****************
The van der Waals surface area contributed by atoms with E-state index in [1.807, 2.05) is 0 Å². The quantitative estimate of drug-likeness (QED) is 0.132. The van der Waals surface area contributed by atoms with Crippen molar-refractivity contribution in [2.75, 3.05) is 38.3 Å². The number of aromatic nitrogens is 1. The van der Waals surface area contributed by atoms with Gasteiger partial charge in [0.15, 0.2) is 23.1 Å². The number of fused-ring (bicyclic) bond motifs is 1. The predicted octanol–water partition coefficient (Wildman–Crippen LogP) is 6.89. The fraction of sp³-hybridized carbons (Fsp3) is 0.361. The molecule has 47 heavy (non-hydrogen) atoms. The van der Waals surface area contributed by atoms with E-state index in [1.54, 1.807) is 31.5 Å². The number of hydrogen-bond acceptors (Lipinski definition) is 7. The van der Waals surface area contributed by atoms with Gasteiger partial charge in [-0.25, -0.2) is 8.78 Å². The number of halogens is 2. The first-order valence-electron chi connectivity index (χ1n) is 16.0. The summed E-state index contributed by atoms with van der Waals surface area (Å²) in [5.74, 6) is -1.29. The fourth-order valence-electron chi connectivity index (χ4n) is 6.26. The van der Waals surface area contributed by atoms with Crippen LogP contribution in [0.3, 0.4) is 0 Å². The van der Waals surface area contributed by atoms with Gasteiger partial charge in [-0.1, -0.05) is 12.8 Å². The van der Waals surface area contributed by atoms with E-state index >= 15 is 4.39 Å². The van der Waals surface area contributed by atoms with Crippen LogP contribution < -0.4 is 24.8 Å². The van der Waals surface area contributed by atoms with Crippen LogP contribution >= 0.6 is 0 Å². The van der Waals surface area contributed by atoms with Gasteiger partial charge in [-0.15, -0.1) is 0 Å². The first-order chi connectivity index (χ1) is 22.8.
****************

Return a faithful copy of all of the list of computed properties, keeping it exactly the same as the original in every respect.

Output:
The van der Waals surface area contributed by atoms with E-state index in [1.807, 2.05) is 0 Å². The quantitative estimate of drug-likeness (QED) is 0.132. The van der Waals surface area contributed by atoms with Crippen molar-refractivity contribution in [2.75, 3.05) is 38.3 Å². The number of aromatic nitrogens is 1. The van der Waals surface area contributed by atoms with Gasteiger partial charge in [0.15, 0.2) is 23.1 Å². The number of fused-ring (bicyclic) bond motifs is 1. The predicted octanol–water partition coefficient (Wildman–Crippen LogP) is 6.89. The fraction of sp³-hybridized carbons (Fsp3) is 0.361. The molecule has 47 heavy (non-hydrogen) atoms. The van der Waals surface area contributed by atoms with E-state index in [1.54, 1.807) is 31.5 Å². The number of hydrogen-bond acceptors (Lipinski definition) is 7. The van der Waals surface area contributed by atoms with Gasteiger partial charge in [-0.25, -0.2) is 8.78 Å². The number of halogens is 2. The first-order valence-electron chi connectivity index (χ1n) is 16.0. The summed E-state index contributed by atoms with van der Waals surface area (Å²) in [5.74, 6) is -1.29. The fourth-order valence-electron chi connectivity index (χ4n) is 6.26. The van der Waals surface area contributed by atoms with Crippen LogP contribution in [0.3, 0.4) is 0 Å². The van der Waals surface area contributed by atoms with Gasteiger partial charge in [-0.1, -0.05) is 12.8 Å². The van der Waals surface area contributed by atoms with E-state index >= 15 is 4.39 Å². The van der Waals surface area contributed by atoms with Crippen LogP contribution < -0.4 is 24.8 Å². The van der Waals surface area contributed by atoms with Crippen LogP contribution >= 0.6 is 0 Å². The van der Waals surface area contributed by atoms with Gasteiger partial charge in [-0.15, -0.1) is 0 Å². The first-order chi connectivity index (χ1) is 22.8.